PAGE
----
36 Burst results for "Western Europe"
A highlight from Beanfield Simplifies Teams Phone Integration with Ribbon Connect for Operator Connect, Podcast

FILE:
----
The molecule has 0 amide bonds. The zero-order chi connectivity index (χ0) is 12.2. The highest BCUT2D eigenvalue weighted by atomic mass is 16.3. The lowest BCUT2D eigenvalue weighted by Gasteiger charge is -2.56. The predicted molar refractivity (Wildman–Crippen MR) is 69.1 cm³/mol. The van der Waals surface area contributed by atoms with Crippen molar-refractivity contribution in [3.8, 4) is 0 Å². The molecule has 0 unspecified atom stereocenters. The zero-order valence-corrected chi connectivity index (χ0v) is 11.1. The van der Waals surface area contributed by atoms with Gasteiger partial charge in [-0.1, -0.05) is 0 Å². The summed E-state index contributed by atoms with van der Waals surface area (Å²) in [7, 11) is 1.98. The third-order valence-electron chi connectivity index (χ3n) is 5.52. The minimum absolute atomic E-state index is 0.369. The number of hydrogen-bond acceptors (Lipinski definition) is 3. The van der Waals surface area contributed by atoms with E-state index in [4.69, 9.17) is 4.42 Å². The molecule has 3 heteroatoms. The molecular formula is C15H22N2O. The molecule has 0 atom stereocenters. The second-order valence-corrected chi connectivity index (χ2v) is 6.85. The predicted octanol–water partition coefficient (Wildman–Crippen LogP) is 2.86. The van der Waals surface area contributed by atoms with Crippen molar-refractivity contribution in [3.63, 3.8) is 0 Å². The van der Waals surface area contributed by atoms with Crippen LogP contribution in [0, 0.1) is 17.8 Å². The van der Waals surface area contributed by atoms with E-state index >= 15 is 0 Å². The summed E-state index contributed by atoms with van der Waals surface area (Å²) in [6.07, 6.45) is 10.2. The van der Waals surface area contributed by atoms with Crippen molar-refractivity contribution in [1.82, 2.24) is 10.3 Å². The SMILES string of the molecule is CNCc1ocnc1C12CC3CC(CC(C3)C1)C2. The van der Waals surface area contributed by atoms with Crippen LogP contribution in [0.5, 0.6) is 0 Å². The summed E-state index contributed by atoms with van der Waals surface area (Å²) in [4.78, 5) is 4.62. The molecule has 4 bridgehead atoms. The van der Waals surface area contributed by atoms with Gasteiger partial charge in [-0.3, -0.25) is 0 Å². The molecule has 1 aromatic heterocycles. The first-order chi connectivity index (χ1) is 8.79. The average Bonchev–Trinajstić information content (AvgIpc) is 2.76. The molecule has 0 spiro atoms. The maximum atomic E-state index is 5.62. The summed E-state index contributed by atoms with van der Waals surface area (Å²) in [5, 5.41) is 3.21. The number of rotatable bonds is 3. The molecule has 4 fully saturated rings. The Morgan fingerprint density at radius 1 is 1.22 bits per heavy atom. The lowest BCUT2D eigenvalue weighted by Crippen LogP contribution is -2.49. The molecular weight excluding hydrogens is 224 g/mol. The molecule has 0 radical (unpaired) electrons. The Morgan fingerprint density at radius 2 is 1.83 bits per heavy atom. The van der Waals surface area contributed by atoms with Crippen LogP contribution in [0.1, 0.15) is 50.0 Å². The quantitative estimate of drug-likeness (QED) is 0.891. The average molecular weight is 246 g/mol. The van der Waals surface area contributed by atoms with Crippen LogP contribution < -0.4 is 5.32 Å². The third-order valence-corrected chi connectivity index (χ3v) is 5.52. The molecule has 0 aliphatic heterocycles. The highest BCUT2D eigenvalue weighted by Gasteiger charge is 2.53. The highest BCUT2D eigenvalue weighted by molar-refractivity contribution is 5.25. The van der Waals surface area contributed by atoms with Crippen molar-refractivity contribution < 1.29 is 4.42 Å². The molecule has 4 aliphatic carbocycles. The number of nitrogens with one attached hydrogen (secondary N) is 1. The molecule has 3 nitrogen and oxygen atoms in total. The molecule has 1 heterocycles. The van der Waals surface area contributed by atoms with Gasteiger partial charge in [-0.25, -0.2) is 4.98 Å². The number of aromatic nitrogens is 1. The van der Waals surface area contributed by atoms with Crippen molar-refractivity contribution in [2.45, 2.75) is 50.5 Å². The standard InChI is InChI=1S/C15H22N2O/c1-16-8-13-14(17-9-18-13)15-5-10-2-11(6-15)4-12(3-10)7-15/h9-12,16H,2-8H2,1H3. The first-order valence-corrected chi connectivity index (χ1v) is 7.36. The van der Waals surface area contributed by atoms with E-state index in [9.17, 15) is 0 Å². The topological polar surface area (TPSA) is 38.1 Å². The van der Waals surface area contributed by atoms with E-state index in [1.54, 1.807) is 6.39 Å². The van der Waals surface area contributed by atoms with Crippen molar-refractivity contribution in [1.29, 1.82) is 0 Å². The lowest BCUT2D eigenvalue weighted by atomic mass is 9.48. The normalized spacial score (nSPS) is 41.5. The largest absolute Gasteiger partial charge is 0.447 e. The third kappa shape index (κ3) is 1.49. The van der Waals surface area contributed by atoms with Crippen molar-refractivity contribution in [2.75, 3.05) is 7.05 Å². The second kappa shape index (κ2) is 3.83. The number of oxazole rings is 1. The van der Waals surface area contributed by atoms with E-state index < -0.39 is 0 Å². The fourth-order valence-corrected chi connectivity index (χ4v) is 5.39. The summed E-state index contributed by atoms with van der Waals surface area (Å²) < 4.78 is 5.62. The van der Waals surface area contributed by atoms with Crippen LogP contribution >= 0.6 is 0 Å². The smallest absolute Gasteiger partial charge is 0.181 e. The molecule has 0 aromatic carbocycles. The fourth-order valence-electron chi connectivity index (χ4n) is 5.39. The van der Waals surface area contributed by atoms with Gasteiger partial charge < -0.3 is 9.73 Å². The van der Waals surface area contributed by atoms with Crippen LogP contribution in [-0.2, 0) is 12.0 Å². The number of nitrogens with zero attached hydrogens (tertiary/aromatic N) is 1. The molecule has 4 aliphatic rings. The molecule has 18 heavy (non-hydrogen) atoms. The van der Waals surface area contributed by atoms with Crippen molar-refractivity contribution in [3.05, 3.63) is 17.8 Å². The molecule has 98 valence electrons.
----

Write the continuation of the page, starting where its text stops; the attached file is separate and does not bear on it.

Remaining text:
"This is Doug Greenan, I'm the publisher of Telecom Reseller, and I'm very pleased to have with us today, Greg Zweig, who's the Senior Director, Solutions Marketing at Ribbon Communications. Greg, thank you for joining me today. Good to be back, Doug. Well, always a pleasure to get an update on Ribbon. It's one of those companies that I think, in a way, touches the work lives of many of our readers, whether people know it or not. It's like one of those companies, very, very famous and fabled firm, and many interesting things all the time. So last week, we ran a news development, a Microsoft -focused announcement with Beanfield, and we're going to talk about that in just a minute, but Greg, could you give us an update on what Ribbon Communications is today? Well, you know, Ribbon really serves a number of audiences. You know, fundamentally, we provide infrastructure for communications and IP and optical networks. You know, honestly, a lot of the things that we do are kind of behind the curtains, if you use the Wizard of Oz analogy, but you know, I would say, particularly in the enterprise space, people really know us for our security solutions, particularly the solutions around our session border controllers, and the fact that we enable a lot of the cloud -based solutions and secure those. So things like Teams, as we're going to talk about today, Zoom, Cisco, WebEx, and, you know, a whole myriad of traditional PBX and hosted solutions. Am I right in saying that, you know, Ribbon has, from the very beginning, taken a leadership role in terms of facilitating Teams? Yeah, actually, it goes, your memory is correct, actually, it goes all the way back to Microsoft OCS, where, you know, and for those of you who are less familiar with the Ribbon brand, Ribbon really was brought together with the merger of Sonos Networks and Genband, and then we added ECI Communications to the mix, and Edgewater Networks to the mix. So if you go back to Sonos and NET, it goes, it goes back, you know, pre -2010, in terms of that Microsoft engagement. So we've been on a more than 10 -year march towards the Teams world, right from the beginning, you were doing it before they were calling it Teams, before it caught on with everything. So where does this Beanfield announcement fit in, and first of all, what is it, and how does it fit in with that thrust of Ribbons? Well, it's kind of interesting, so, you know, Beanfield is a very focused service provider in Canada, they serve mainly big metropolitan areas, and they're focused, again, as I said, on business customers, and Operator Connect is something Microsoft announced several years ago, and the idea was that they were going to make a new way to integrate their Teams PSTN services with their cloud offers, and, you know, the traditional model had always been, you know, you put an SBC in the enterprise premises, and basically kind of like the old days where the traffic flowed down into the premises, and then the SBC would push it back up into the cloud, which kind of mimics the traditional way the dial tone showed up in your office. What Operator Connect is about is a very strategic change where instead of having dial tone go down to the enterprise premises, it all goes cloud to cloud, so there is no sort of last mile connection, and I think Microsoft looked sort of strategically where the world's going and said, hey, we don't, you know, we don't need to have this phone call go to Albuquerque, New Mexico, because in reality, there may be no telephony assets in the customer's Albuquerque office. Why don't we just have, why don't we just send it cloud to cloud and put some headers on there that tells people, hey, this is from the Albuquerque office of Company X, right, and Operator so Connect is really kind of a different way of thinking about enterprise telephony, and it basically enables the service provider to create a direct relationship with Microsoft, and the customer gets a lot of benefits out of that. They get a higher, you know, service level agreement from both the service provider and Microsoft, and they eliminate some of the kind of traditional challenges with putting more places and people in the mix and having challenges with figuring out what went wrong when there's an issue. So tell me a little bit more about Ribbon Connect for Operator Connect. Are there others deploying this? Yes, actually, you know, as Operator Connect today serves around between 60 and 70 service providers globally. If you look at the mix, it's primarily in North America and Western Europe, but it's slowly going worldwide, and that's because Microsoft has a very stringent set of requirements that service providers have to engage in in order to become Operator Connect certified. Microsoft reached out to us and a couple of other longtime partners last year to help them speed up this process. They have something called the Operator Connect Accelerator Partnership, and Ribbon is one of those partners, and basically what we do is we work with service providers to enable them to get connected into the Operator Connect environment more directly. I do think it's important for your reseller community to understand that this is different than the direct routing that many of them are familiar with, because it's a direct relationship between the carrier and Microsoft. So you know, while we're talking about this topic, can you explain to me what the difference is between direct routing and Operator Connect? Yeah, well, that's a super common question that comes up. And it comes up, and by the way, I would say for your reseller audience, it comes up a lot from end users, so I think they need to be prepared to answer this, and really the big difference is direct routing typically involves, at the simplest level, dial tone coming back down to the premises versus Operator Connect, where everything is cloud to cloud. And in some cases, customers may want to maintain or choose direct routing over Operator Connect because it allows them to do integration of legacy assets, so they may need to bridge together an existing PBX or contact center for a period of time, and so that's important to them. On the flip side, direct routing requires the use of PowerShell, which is kind of a rudimentary text -based administration toolset. A lot of customers would prefer, and even resellers would prefer not to use that. Operator Connect has a much simpler, you know, GUI -based administration. It works in combination with the Teams Administration Center, so there's kind of pluses and minuses. There's no right answer. If you, you know, put out your crystal ball, I would say long -term, you know, the vast majority of installs will probably go towards Operator Connect, but that's going to take a while, and there will be a lot of direct routing for the next few years. The relationship you've been describing with Microsoft, why does it matter? Well, it matters at a few different levels. One is because I think Microsoft does evolve their portfolio, and you need to have an understanding of what's coming next. I think it also matters because, you know, because we have this long history, you know, we're lucky enough to have our session border controllers actually in Microsoft's R &D labs, so when they're doing testing, they're actually testing their products against ours with every release cycle. So that's, I think, a very envious position for us, in that not only are we doing testing when they release products, but they're testing those release products with us from the get -go. So it's as close to the standard you can get. Yes, I believe that's the case. And then, you know, even when you do all that, things do come up, and having that relationship and having somebody pick up the phone and tell you, hey, we discovered a problem, or we have a customer who discovered a problem, you need to work on that. That's very important.